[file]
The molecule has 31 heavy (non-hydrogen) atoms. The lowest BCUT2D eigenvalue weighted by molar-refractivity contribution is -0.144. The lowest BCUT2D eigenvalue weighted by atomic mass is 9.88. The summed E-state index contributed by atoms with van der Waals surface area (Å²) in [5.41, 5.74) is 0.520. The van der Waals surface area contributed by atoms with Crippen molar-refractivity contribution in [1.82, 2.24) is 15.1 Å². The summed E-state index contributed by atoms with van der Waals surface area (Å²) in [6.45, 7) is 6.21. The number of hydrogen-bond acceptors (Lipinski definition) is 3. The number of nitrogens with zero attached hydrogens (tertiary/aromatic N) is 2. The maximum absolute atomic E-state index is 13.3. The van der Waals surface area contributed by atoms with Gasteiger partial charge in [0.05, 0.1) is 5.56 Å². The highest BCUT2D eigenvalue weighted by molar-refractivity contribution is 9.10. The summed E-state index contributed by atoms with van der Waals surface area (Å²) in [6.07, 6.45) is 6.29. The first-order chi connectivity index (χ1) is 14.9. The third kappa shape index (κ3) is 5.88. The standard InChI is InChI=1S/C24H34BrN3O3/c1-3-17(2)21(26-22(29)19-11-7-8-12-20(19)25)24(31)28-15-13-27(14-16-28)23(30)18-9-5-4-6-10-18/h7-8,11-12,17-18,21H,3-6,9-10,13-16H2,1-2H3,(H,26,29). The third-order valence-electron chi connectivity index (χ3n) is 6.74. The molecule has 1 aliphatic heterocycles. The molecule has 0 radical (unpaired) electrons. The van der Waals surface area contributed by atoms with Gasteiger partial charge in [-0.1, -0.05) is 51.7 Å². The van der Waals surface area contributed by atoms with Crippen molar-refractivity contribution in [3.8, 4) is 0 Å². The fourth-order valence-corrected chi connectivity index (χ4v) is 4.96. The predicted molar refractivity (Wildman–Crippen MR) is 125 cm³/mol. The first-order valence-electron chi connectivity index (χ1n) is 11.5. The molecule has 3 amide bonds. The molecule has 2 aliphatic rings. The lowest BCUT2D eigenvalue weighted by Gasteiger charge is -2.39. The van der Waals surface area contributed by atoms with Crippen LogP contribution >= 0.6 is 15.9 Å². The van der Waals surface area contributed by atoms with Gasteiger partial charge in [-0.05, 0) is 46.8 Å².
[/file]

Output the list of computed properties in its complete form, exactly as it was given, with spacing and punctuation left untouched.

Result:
The molecule has 31 heavy (non-hydrogen) atoms. The lowest BCUT2D eigenvalue weighted by molar-refractivity contribution is -0.144. The lowest BCUT2D eigenvalue weighted by atomic mass is 9.88. The summed E-state index contributed by atoms with van der Waals surface area (Å²) in [5.41, 5.74) is 0.520. The van der Waals surface area contributed by atoms with Crippen molar-refractivity contribution in [1.82, 2.24) is 15.1 Å². The summed E-state index contributed by atoms with van der Waals surface area (Å²) in [6.45, 7) is 6.21. The number of hydrogen-bond acceptors (Lipinski definition) is 3. The number of nitrogens with zero attached hydrogens (tertiary/aromatic N) is 2. The maximum absolute atomic E-state index is 13.3. The van der Waals surface area contributed by atoms with Gasteiger partial charge in [0.05, 0.1) is 5.56 Å². The highest BCUT2D eigenvalue weighted by molar-refractivity contribution is 9.10. The summed E-state index contributed by atoms with van der Waals surface area (Å²) in [6.07, 6.45) is 6.29. The first-order chi connectivity index (χ1) is 14.9. The third kappa shape index (κ3) is 5.88. The standard InChI is InChI=1S/C24H34BrN3O3/c1-3-17(2)21(26-22(29)19-11-7-8-12-20(19)25)24(31)28-15-13-27(14-16-28)23(30)18-9-5-4-6-10-18/h7-8,11-12,17-18,21H,3-6,9-10,13-16H2,1-2H3,(H,26,29). The third-order valence-electron chi connectivity index (χ3n) is 6.74. The molecule has 1 aliphatic heterocycles. The molecule has 0 radical (unpaired) electrons. The van der Waals surface area contributed by atoms with Gasteiger partial charge in [-0.1, -0.05) is 51.7 Å². The van der Waals surface area contributed by atoms with Crippen molar-refractivity contribution in [3.8, 4) is 0 Å². The fourth-order valence-corrected chi connectivity index (χ4v) is 4.96. The predicted molar refractivity (Wildman–Crippen MR) is 125 cm³/mol. The first-order valence-electron chi connectivity index (χ1n) is 11.5. The molecule has 3 amide bonds. The molecule has 2 aliphatic rings. The lowest BCUT2D eigenvalue weighted by Gasteiger charge is -2.39. The van der Waals surface area contributed by atoms with Crippen LogP contribution >= 0.6 is 15.9 Å². The van der Waals surface area contributed by atoms with Gasteiger partial charge in [-0.05, 0) is 46.8 Å².